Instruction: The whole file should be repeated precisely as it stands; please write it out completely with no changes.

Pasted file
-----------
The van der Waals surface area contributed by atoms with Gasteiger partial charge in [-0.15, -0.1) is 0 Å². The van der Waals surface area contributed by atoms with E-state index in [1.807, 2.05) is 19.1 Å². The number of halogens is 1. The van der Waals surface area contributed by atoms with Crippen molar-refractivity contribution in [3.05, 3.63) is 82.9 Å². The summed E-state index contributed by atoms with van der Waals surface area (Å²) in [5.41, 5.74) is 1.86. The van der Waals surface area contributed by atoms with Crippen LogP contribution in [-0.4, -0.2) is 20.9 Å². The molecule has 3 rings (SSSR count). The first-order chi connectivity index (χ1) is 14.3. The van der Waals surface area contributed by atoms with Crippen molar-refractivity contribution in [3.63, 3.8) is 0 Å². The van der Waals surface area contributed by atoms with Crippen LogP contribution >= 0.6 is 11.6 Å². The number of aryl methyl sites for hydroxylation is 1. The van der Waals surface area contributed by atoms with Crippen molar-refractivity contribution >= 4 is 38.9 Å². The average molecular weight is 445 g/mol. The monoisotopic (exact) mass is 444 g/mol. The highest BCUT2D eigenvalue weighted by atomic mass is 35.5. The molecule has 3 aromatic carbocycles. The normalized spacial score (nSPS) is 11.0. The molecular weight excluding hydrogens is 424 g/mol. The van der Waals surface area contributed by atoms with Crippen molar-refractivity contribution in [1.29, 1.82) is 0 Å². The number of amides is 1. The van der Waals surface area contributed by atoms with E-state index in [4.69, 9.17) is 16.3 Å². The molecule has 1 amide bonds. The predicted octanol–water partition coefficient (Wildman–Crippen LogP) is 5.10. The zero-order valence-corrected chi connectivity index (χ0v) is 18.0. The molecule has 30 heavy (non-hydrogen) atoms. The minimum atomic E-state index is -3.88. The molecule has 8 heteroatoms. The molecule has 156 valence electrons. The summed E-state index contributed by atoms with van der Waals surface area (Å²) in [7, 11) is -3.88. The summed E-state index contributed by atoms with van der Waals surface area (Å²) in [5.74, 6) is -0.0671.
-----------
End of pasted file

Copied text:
The van der Waals surface area contributed by atoms with Gasteiger partial charge in [-0.15, -0.1) is 0 Å². The van der Waals surface area contributed by atoms with E-state index in [1.807, 2.05) is 19.1 Å². The number of halogens is 1. The van der Waals surface area contributed by atoms with Crippen molar-refractivity contribution in [3.05, 3.63) is 82.9 Å². The summed E-state index contributed by atoms with van der Waals surface area (Å²) in [5.41, 5.74) is 1.86. The van der Waals surface area contributed by atoms with Crippen LogP contribution in [-0.4, -0.2) is 20.9 Å². The molecule has 3 rings (SSSR count). The first-order chi connectivity index (χ1) is 14.3. The van der Waals surface area contributed by atoms with Crippen molar-refractivity contribution in [3.63, 3.8) is 0 Å². The van der Waals surface area contributed by atoms with Crippen LogP contribution >= 0.6 is 11.6 Å². The number of aryl methyl sites for hydroxylation is 1. The van der Waals surface area contributed by atoms with Crippen molar-refractivity contribution >= 4 is 38.9 Å². The average molecular weight is 445 g/mol. The monoisotopic (exact) mass is 444 g/mol. The highest BCUT2D eigenvalue weighted by atomic mass is 35.5. The molecule has 3 aromatic carbocycles. The normalized spacial score (nSPS) is 11.0. The molecular weight excluding hydrogens is 424 g/mol. The van der Waals surface area contributed by atoms with Crippen molar-refractivity contribution in [1.29, 1.82) is 0 Å². The number of amides is 1. The van der Waals surface area contributed by atoms with E-state index in [4.69, 9.17) is 16.3 Å². The molecule has 1 amide bonds. The predicted octanol–water partition coefficient (Wildman–Crippen LogP) is 5.10. The zero-order valence-corrected chi connectivity index (χ0v) is 18.0. The molecule has 30 heavy (non-hydrogen) atoms. The minimum atomic E-state index is -3.88. The molecule has 8 heteroatoms. The molecule has 156 valence electrons. The summed E-state index contributed by atoms with van der Waals surface area (Å²) in [7, 11) is -3.88. The summed E-state index contributed by atoms with van der Waals surface area (Å²) in [5.74, 6) is -0.0671.